Why political stability remains elusive


Libyan presidential and parliamentary elections scheduled for December 2021 have been postponed indefinitely amid growing tensions. The planned elections had raised hopes of breaking the deadlock and reuniting the Libyan people to bring stability and prosperity, but they did not materialize.

As a result, the re-emergence of a cabinet backed by Haftar, defying the UN-backed Government of National Unity (GNU), led to renewed polarization and slashing. Said cabinet is headed by former interior minister Fathi Bashagha.

There are simply too many factors of political instability in the country, including a lack of consensus on crucial issues, such as the reunification of institutions, the constitution, economic reform and reform of the security sector.

Haftar reportedly ordered the suspension of oil exports from Libya. More recently, Libya’s National Oil Corporation announced the suspension of production at a major oil field in the south of the country, declaring a “force majeure” due to a protest at the site. Eastern tribes and militias, which are aligned with Haftar and want power transferred to the Bashagha, have also threatened to continue disrupting the country’s oil facilities. Libya produces 1.3 million barrels a day and the shutdowns cut around 600,000 bpd from its production last week.

Haftar could have been encouraged by his external donors, mainly Russia, to take advantage of this to exert economic pressure on the authorities in Tripoli…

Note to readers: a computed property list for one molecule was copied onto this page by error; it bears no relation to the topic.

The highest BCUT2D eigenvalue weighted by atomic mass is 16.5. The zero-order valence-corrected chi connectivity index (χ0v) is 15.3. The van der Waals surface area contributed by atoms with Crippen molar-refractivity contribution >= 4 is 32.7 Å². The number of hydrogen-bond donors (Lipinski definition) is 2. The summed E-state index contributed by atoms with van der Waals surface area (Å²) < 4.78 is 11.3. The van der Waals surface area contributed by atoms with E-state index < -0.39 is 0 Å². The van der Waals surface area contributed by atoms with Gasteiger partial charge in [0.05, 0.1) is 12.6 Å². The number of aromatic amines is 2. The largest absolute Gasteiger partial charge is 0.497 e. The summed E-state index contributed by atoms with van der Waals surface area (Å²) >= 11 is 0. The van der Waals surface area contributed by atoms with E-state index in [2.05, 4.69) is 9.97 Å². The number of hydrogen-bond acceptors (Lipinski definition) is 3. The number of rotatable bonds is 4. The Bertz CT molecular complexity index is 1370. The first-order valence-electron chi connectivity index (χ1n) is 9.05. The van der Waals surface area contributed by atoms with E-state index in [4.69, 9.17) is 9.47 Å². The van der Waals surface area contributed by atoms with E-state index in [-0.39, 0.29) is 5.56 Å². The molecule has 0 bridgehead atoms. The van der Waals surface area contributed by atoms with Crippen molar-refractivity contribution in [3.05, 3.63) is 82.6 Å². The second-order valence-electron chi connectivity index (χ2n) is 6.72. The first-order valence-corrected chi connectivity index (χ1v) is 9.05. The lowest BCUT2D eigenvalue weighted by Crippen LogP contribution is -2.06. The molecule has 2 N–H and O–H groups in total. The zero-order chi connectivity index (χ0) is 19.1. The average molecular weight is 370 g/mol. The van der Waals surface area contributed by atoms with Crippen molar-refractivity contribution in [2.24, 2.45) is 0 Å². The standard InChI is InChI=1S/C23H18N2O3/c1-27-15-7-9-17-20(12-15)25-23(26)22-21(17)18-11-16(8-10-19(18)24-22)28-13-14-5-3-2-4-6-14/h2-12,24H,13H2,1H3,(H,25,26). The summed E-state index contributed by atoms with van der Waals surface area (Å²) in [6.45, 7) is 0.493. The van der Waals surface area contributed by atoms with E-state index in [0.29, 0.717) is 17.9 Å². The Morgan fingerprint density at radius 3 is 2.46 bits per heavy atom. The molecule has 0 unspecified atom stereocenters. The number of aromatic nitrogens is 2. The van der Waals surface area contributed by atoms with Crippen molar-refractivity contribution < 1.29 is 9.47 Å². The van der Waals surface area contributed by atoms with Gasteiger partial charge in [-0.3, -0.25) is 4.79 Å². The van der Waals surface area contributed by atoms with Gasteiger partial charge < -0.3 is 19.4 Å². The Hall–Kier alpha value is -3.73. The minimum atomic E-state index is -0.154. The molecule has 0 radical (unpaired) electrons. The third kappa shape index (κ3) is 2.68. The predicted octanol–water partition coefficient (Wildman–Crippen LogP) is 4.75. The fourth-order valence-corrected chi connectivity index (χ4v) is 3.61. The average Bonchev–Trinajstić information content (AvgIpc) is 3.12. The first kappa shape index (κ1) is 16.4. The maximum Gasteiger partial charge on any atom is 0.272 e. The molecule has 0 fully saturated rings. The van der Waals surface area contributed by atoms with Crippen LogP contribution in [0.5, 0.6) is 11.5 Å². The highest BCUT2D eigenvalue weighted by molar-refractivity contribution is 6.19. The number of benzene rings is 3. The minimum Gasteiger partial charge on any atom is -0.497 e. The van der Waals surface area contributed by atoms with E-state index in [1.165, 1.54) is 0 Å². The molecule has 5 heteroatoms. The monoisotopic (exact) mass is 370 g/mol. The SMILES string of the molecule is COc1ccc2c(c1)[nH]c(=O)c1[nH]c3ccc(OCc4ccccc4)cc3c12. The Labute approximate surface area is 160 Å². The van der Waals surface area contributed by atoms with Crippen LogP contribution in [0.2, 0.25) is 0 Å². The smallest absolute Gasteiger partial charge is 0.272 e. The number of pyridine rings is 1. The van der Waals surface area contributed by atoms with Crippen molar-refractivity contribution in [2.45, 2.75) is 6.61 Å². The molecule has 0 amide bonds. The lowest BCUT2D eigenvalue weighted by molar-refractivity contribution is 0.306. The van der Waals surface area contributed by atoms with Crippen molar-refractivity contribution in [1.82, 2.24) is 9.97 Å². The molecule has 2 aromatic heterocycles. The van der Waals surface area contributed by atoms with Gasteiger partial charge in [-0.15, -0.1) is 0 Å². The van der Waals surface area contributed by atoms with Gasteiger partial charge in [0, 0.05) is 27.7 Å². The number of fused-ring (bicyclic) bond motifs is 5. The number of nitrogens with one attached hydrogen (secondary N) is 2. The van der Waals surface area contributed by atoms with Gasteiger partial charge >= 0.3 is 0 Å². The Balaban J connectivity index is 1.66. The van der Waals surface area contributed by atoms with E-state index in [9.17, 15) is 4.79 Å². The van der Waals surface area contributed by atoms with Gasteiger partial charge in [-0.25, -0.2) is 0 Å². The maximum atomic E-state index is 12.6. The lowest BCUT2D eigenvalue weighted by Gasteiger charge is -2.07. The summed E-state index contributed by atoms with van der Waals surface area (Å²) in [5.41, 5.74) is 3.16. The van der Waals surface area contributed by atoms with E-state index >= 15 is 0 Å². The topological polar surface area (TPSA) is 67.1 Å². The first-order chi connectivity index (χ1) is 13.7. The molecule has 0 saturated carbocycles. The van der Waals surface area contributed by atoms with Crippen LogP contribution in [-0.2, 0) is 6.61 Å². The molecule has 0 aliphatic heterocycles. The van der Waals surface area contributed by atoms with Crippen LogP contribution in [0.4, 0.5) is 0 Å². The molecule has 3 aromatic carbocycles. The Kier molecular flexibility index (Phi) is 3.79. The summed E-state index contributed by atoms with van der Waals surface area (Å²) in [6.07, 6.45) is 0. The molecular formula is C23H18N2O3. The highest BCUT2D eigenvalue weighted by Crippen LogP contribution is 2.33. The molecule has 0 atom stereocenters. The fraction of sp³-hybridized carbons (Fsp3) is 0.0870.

Libya ranks as the largest oil economy in terms of proven reserves in Africa. As hydrocarbons are the main source of economic growth in the country, commercial activities have been severely affected by the perpetual conflicts around oil infrastructure in recent years.

After the ousting of longtime Libyan leader Muammar Gaddafi in 2011, some Libyan actors have – from time to time – halted oil production and used the oil blockade as a political weapon put pressure on the authorities in Tripoli. For example, in January 2020, eastern tribes and militias backed by Haftar’s LNA halted exports from five key oil terminals, drastically reducing the country’s crude production, in an attempt to choke off oil revenues. the previous administration. According to the NOC, this resulted in approximately $10 billion in financial losses. Haftar has tried to use the oil blockade as leverage against governments in Tripoli in the past.

Mohamed Oun, Libya’s oil and gas minister in the UN-backed GNU, recently said the blockades would not have happened without the cooperation of the Petroleum Installations Guard, which is under the control of Khalifa Haftar. .

Haftar could have been encouraged by his external backers, mainly Russia, to take advantage of this to exert economic pressure on the authorities in Tripoli and on Western countries, mainly those that import oil and gas from Libya, such as the Italy and Germany.

Due to the war in Ukraine, energy prices have increased significantly. As a result, Western countries expected OPEC (Organization of the Petroleum Exporting Countries) to boost production as high energy prices contributed to soaring inflation around the world. Given that Libya has the largest oil reserves on the continent and the ninth-largest known reserves in the world, the potential decline in oil production could lead to another spike in global energy prices.